Prosecutions of individuals for violating the OHS laws are increasing but still relatively rare. And jail sentences for individuals who are convicted of safety offences are even rarer—but the courts do appear more willing to throw such people in prison under the right circumstances. An Ontario court recently sentenced a supervisor to 45 days in jail for an incident that left a worker paralyzed. Here’s a look at why the prosecution and the court thought prison was warranted in this particular case.
What Happened: A worker was tossing loose shingles from a roof more than three metres high when he slipped and fell off of it. He was permanently paralyzed from the waist down. At the time, there was no fall protection equipment on site. And the injured worker said he’d never been trained on the use of such equipment. The government charged the contractor as an employer and a female employee as a supervisor with OHS violations. The trial court ruled that the female employee qualified as a supervisor under the OHS laws because there was ample evidence she had “hands-on authority” and directed work. It also found that the Crown had proven the safety violations against the contractor and supervisor beyond a reasonable doubt. The Crown asked for a jail sentence for the supervisor in part because of her prior record of four environmental violations.
What the Court Decided: The Ontario Court of Justice sentenced the supervisor to 45 days’ jail.
The Court’s Reasoning: The supervisor had been sentenced to pay fines for her prior environmental violations but just paid one—and only when forced to do so by the court. In fact, at the time of sentencing in this case, the supervisor’s outstanding fines exceeded $50,000. Thus, heavy fines clearly weren’t a deterrent to her. In addition, she’d been sent to jail for two prior offences. In short, the prosecution argued that because the supervisor rarely complied with court orders and wasn’t deterred by fines, a jail sentence was warranted, especially given the serious injuries the worker suffered.
The court agreed, noting that it was “disturbing that the vast majority of her regulatory fines remain unpaid” and that the supervisor showed apparent defiance of prior court orders. Although the supervisor’s prior convictions weren’t for OHS violations, the law still permitted the court to consider them when sentencing her for this safety offence, it explained. So for the following reasons, the court concluded that a 45 day jail sentence was appropriate:
- The supervisor’s “serious disregard for public welfare statutes”;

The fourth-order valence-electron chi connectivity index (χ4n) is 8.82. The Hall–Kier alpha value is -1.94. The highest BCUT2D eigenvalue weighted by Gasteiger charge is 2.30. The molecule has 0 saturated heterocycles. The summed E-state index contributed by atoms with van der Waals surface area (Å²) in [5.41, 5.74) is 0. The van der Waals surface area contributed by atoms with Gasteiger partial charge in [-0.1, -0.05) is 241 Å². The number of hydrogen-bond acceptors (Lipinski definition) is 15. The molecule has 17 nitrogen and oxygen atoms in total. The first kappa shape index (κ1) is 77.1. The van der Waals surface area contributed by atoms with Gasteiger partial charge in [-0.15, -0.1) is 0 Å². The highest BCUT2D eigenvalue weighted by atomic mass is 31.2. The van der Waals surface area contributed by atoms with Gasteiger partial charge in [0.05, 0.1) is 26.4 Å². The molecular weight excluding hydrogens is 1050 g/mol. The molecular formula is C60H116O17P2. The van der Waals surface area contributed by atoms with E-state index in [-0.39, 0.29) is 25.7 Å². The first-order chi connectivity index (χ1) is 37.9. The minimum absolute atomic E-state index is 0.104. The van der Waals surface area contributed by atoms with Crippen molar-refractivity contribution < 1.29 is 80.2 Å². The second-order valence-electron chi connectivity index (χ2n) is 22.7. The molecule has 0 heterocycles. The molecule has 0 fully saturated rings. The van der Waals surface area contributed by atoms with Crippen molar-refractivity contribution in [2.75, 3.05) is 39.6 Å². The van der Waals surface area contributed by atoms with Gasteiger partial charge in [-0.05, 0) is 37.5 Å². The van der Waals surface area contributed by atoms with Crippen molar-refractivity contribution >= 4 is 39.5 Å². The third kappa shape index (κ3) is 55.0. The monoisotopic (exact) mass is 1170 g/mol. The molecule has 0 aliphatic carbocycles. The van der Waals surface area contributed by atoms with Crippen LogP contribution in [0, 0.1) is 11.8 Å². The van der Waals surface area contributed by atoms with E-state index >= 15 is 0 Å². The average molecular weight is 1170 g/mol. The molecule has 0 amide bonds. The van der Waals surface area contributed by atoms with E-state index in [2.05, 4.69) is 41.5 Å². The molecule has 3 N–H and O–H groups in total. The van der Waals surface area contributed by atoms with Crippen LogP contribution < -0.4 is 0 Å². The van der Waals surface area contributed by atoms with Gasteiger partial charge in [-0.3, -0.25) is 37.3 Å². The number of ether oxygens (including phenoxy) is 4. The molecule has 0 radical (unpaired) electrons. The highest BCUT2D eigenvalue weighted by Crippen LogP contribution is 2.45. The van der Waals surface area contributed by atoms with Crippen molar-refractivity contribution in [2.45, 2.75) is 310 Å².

- Her lack of compliance with prior court orders;
- Her continual flouting of various regulatory standards with regard to her workplace;
- The lack of hope for her rehabilitation;
- The need for both general and specific deterrence; and
- Her lack of expression of any remorse for the worker’s pain and condition [Ontario (Ministry of Labour) v. J.R. Contracting Property Services,  ONCJ 115 (CanLII), March 6, 2014].
The prosecution in J.R. Contracting acknowledged that it was asking for a “very unusual sentence” but argued that fines clearly weren’t deterring the supervisor from violating regulatory laws, such as the environmental and OHS laws. The court also stressed deterrence, noting that “deterrence has long been regarded as the most important sentencing principle” for safety offences. What’s important to remember is that the goal is to deter both the defendant being sentenced from committing future violations but also other individuals and companies from committing similar offences. That is, the sentence is partly intended as a warning to other individuals of the consequences they could face if they act—or fail to act—as the sentenced defendant did.
The lesson from this case is that a court will look at your prior record—and not just previous safety offences—when determining an appropriate sentence for violating the OHS laws. It’ll consider other regulatory violations, too. Fines are likely to continue to be the sentence of choice for most individuals convicted of OHS violations. But if you have a history of ignoring court orders and failing to pay fines, you face a heightened risk of getting sent to prison instead of being ordered to pay yet another fine your history suggests you’re likely to ignore.